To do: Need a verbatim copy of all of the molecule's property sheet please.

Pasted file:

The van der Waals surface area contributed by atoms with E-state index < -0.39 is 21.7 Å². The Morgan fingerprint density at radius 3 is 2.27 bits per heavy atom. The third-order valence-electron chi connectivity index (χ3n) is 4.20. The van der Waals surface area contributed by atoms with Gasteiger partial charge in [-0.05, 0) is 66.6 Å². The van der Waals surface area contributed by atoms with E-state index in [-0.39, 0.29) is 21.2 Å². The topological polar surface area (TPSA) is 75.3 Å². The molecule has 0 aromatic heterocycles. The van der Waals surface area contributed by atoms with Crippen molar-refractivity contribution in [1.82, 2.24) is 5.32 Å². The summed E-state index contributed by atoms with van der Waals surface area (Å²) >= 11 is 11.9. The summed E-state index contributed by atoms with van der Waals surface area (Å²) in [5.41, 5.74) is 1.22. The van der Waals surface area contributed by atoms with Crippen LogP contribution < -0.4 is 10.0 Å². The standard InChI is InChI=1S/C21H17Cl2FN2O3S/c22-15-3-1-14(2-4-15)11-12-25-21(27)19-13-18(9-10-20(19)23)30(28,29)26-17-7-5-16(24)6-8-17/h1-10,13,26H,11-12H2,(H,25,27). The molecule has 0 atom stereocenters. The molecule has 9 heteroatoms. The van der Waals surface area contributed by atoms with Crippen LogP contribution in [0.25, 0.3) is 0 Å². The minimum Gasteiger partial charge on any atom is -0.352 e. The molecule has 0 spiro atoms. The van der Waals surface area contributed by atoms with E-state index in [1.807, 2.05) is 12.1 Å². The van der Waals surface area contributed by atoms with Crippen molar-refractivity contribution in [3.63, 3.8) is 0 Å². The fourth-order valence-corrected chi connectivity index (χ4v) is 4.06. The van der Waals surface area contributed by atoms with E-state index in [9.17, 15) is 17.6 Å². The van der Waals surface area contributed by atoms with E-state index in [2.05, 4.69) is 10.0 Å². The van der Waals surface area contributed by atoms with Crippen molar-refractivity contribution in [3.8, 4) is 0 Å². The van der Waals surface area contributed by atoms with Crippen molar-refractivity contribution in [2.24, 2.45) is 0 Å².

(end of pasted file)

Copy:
The van der Waals surface area contributed by atoms with E-state index < -0.39 is 21.7 Å². The Morgan fingerprint density at radius 3 is 2.27 bits per heavy atom. The third-order valence-electron chi connectivity index (χ3n) is 4.20. The van der Waals surface area contributed by atoms with Gasteiger partial charge in [-0.05, 0) is 66.6 Å². The van der Waals surface area contributed by atoms with E-state index in [-0.39, 0.29) is 21.2 Å². The topological polar surface area (TPSA) is 75.3 Å². The molecule has 0 aromatic heterocycles. The van der Waals surface area contributed by atoms with Crippen molar-refractivity contribution in [1.82, 2.24) is 5.32 Å². The summed E-state index contributed by atoms with van der Waals surface area (Å²) >= 11 is 11.9. The summed E-state index contributed by atoms with van der Waals surface area (Å²) in [5.41, 5.74) is 1.22. The van der Waals surface area contributed by atoms with Crippen LogP contribution < -0.4 is 10.0 Å². The standard InChI is InChI=1S/C21H17Cl2FN2O3S/c22-15-3-1-14(2-4-15)11-12-25-21(27)19-13-18(9-10-20(19)23)30(28,29)26-17-7-5-16(24)6-8-17/h1-10,13,26H,11-12H2,(H,25,27). The molecule has 0 atom stereocenters. The molecule has 9 heteroatoms. The van der Waals surface area contributed by atoms with Crippen LogP contribution in [0.25, 0.3) is 0 Å². The minimum Gasteiger partial charge on any atom is -0.352 e. The molecule has 0 spiro atoms. The van der Waals surface area contributed by atoms with E-state index in [1.807, 2.05) is 12.1 Å². The van der Waals surface area contributed by atoms with Crippen molar-refractivity contribution in [3.63, 3.8) is 0 Å². The fourth-order valence-corrected chi connectivity index (χ4v) is 4.06. The van der Waals surface area contributed by atoms with E-state index in [9.17, 15) is 17.6 Å². The van der Waals surface area contributed by atoms with E-state index in [2.05, 4.69) is 10.0 Å². The van der Waals surface area contributed by atoms with Crippen molar-refractivity contribution in [3.8, 4) is 0 Å². The van der Waals surface area contributed by atoms with Crippen molar-refractivity contribution in [2.24, 2.45) is 0 Å².